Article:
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Home » August 2006 Game CommentsAugust 2006 » Rebound



Rochester vs. Pawtucket
Red Wings (75-60), 4
Red Sox (65-70), 5
L: Beau Kemp (7-4)
W: Craig Breslow (7-1)
S: Jermaine Van Buren (15)

In general, they were bigger (if you don’t include Willie Harris), older (Quinton McCracken was born in 1970), and stronger (two players, one from each team, hit home runs) than their Class A counterparts.

Some of them had already played on this inviolable ground, so the field trip to Fenway may have vexed them. They may well feel that it shouldn’t be some special event that brings them back to this particular diamond.

For those who had been recently denied the chance to play in a major league park with a major league team, it was a chance to show that they didn’t deserve to be demoted.

Lenny DiNardo started the game despite the scuttlebutt that Chris Smith was tapped for the honor. The Boston Red Sox are probably looking to shore up their flagging rotation and the nod for DiNardo was probably to gauge if he could help the big league team. The lefty’s first inning saw him ill at ease; he pitched behind to all four batters he faced and allowed a leadoff single.

By the next two innings, however, the peripatetic reliever settled significantly. He pared down his ERA to something less than infinite, struck out two, and walked none.

Smith, who replaced DiNardo in the fourth, however, seemed shaky and yielded the first runs to Rochester via a home run to Kevin West with Chris Heintz on the bench.

The Pawsox responded in the home half of the sixth. First-round draft pick David Murphy grounded into a double play with Harris on third and Carlos Peña on first and no out, enabling the tying run to cross the plate. Jeff Bailey’s two-out single kept the inning going, and Ron Calloway, who had driven in the home team’s first run in the fourth, followed up with an RBI double for the go-ahead run.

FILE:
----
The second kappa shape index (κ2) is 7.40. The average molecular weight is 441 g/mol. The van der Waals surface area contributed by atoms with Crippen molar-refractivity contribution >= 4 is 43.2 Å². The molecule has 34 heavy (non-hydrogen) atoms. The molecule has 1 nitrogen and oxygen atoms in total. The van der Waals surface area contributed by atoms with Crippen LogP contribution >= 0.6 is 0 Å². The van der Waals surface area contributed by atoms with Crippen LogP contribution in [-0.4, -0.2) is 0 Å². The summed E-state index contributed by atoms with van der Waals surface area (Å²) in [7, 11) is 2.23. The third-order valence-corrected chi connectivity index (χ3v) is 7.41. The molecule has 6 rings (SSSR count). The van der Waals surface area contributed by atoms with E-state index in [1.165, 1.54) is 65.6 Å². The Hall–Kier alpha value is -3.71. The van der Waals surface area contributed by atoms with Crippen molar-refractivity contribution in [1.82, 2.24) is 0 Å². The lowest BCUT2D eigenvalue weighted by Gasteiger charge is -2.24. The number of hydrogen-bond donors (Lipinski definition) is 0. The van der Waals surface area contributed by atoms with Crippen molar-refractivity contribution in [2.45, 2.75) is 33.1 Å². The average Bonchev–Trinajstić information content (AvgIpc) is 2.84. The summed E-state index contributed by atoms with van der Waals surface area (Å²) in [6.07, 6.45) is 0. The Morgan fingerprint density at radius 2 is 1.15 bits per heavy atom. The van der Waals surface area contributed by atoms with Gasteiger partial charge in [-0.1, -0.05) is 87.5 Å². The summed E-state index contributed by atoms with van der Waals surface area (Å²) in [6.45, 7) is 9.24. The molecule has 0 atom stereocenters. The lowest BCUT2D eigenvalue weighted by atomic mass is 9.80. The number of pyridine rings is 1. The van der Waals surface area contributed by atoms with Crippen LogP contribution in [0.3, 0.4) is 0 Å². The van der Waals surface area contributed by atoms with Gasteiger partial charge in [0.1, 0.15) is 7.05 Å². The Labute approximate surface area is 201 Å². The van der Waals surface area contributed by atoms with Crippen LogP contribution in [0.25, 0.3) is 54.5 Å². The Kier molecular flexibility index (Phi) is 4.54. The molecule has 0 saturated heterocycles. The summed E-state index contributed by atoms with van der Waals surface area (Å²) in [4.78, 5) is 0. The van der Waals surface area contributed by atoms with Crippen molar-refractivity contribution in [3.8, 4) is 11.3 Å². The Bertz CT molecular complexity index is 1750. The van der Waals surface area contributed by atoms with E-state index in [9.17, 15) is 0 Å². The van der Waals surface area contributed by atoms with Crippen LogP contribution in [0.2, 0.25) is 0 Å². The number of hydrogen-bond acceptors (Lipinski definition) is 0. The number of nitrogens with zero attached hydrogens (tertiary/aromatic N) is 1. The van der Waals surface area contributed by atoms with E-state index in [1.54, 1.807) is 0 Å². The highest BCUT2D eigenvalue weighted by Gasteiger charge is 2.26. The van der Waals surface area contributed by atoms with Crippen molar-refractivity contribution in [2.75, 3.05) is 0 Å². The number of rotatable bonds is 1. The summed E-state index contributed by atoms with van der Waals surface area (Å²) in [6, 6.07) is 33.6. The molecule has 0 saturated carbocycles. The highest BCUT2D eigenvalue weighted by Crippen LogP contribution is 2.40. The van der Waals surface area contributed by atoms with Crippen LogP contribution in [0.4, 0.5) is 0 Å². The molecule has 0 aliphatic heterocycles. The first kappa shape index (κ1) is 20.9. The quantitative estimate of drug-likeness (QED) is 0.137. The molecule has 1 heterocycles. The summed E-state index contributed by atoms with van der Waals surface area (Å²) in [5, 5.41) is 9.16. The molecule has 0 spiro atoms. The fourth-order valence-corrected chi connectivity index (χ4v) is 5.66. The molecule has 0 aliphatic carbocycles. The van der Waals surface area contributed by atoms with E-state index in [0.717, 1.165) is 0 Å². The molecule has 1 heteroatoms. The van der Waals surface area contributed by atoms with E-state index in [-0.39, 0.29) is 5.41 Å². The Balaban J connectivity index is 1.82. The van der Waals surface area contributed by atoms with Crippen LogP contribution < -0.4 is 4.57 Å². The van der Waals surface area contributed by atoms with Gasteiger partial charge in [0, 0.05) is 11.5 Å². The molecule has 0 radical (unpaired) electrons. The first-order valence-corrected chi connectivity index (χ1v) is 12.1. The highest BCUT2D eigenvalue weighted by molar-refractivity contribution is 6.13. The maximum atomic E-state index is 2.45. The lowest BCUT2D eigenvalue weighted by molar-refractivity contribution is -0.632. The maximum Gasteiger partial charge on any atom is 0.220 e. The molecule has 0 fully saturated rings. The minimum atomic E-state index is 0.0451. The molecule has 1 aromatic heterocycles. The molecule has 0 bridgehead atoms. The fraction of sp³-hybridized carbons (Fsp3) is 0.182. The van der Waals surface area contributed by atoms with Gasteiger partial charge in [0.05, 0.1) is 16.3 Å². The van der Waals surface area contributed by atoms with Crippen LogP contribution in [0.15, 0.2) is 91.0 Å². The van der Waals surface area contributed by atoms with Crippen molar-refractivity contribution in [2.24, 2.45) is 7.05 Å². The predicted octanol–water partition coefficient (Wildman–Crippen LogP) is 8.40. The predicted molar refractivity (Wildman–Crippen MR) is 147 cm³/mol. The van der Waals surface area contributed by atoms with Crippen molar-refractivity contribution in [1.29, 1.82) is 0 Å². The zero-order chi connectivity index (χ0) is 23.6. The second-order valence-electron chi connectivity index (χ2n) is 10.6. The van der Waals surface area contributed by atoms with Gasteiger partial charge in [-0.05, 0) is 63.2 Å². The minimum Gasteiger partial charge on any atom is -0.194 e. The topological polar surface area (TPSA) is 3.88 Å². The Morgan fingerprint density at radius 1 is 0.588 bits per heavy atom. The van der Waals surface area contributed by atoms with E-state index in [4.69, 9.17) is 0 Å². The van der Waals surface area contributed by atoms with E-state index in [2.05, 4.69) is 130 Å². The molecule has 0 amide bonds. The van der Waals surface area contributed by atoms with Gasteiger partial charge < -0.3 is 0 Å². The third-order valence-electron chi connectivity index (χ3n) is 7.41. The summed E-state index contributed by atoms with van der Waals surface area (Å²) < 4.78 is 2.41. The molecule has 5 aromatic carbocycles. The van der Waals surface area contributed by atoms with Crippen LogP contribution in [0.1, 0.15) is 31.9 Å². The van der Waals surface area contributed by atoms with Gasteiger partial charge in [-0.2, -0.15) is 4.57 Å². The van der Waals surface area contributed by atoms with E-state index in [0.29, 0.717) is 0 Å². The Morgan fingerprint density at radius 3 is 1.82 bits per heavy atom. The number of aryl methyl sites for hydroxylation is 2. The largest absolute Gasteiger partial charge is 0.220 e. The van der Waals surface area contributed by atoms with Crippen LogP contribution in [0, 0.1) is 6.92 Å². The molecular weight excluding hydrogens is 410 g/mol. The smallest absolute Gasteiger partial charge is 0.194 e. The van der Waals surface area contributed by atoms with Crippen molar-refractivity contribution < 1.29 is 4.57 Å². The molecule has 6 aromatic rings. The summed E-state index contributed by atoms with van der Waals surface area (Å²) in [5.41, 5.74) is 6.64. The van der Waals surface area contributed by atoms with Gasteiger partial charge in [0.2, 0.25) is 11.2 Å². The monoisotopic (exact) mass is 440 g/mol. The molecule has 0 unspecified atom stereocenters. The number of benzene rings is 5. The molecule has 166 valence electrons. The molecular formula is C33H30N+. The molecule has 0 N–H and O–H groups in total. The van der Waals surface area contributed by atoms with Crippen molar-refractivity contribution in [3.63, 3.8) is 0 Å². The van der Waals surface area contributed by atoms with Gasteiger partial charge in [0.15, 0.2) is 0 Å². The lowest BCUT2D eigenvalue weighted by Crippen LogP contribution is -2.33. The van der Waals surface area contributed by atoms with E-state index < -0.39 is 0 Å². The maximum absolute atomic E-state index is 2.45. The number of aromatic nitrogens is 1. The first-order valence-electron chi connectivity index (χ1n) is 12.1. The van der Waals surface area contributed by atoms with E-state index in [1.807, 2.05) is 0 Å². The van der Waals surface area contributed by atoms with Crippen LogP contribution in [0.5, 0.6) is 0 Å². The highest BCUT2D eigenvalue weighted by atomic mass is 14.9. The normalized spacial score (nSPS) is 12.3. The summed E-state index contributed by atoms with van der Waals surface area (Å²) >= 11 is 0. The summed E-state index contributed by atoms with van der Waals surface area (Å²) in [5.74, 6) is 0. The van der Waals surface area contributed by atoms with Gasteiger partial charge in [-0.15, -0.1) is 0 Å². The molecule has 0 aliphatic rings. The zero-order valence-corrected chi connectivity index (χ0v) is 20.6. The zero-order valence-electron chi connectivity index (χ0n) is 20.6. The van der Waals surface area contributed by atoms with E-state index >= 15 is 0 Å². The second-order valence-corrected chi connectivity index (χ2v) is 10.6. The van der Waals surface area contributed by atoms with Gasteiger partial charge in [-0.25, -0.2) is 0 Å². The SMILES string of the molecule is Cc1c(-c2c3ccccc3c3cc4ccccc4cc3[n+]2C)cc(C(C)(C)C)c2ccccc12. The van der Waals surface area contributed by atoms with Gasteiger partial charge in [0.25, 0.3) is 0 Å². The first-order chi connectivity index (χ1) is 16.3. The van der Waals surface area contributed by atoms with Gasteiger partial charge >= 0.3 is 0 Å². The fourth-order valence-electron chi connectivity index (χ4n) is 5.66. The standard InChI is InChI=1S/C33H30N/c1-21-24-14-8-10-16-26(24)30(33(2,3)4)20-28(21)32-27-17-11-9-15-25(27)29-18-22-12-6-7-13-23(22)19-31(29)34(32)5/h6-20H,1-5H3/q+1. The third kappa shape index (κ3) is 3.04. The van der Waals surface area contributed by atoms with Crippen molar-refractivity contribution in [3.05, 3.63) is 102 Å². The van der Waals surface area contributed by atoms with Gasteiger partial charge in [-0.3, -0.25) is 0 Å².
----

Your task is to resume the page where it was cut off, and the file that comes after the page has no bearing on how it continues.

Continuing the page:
As he did to get himself demoted, Craig Hansen gave up the lead almost immediately. Former Red Sox farmhand Shawn Wooten, with his fly ball over the head of Bailey and speedy pinch runner Andres Torres at first, was the culprit.

Craig Breslow, the Pawsox pitcher in the eighth, would also give up an RBI single. Tigers first baseman Garrett Jones gave his team the lead.

Unlike their major league brethren, the Triple-A’s offense proved up to the task of a comeback win. In the bottom of the eighth, Harris dropped a single into shallow right field. Peña, the recipient of the second-loudest laudation of the day, launched a Papi-like longjack into the bleachers abutting the home bullpen.

Jermaine Van Buren made quick work of the first two batters he faced in the ninth, Wooten in particular. The backstop struck out on three pitches. Crafty McCracken worked a walk and Tommy Watkins put up a nine-pitch battle before flying out to left for the final out.

There were less between-inning shenanigans and freebies compared to the Lowell game, probably because those firework shows cost a pretty penny. For some reason, the public address announcer repeatedly called the left field corner the “Yaz Corner,” something I had never heard before. Was there some official memorializing of the area I missed? Is “where Duffy’s Cliff used to be” too long?

I mentioned I had pavilion seats for this game. Just as it was the first time for some of the players to play on the venerable field, this was my first time in this newly-constructed section. There are many peculiarities of the upper deck-like structure I will share in an upcoming post.



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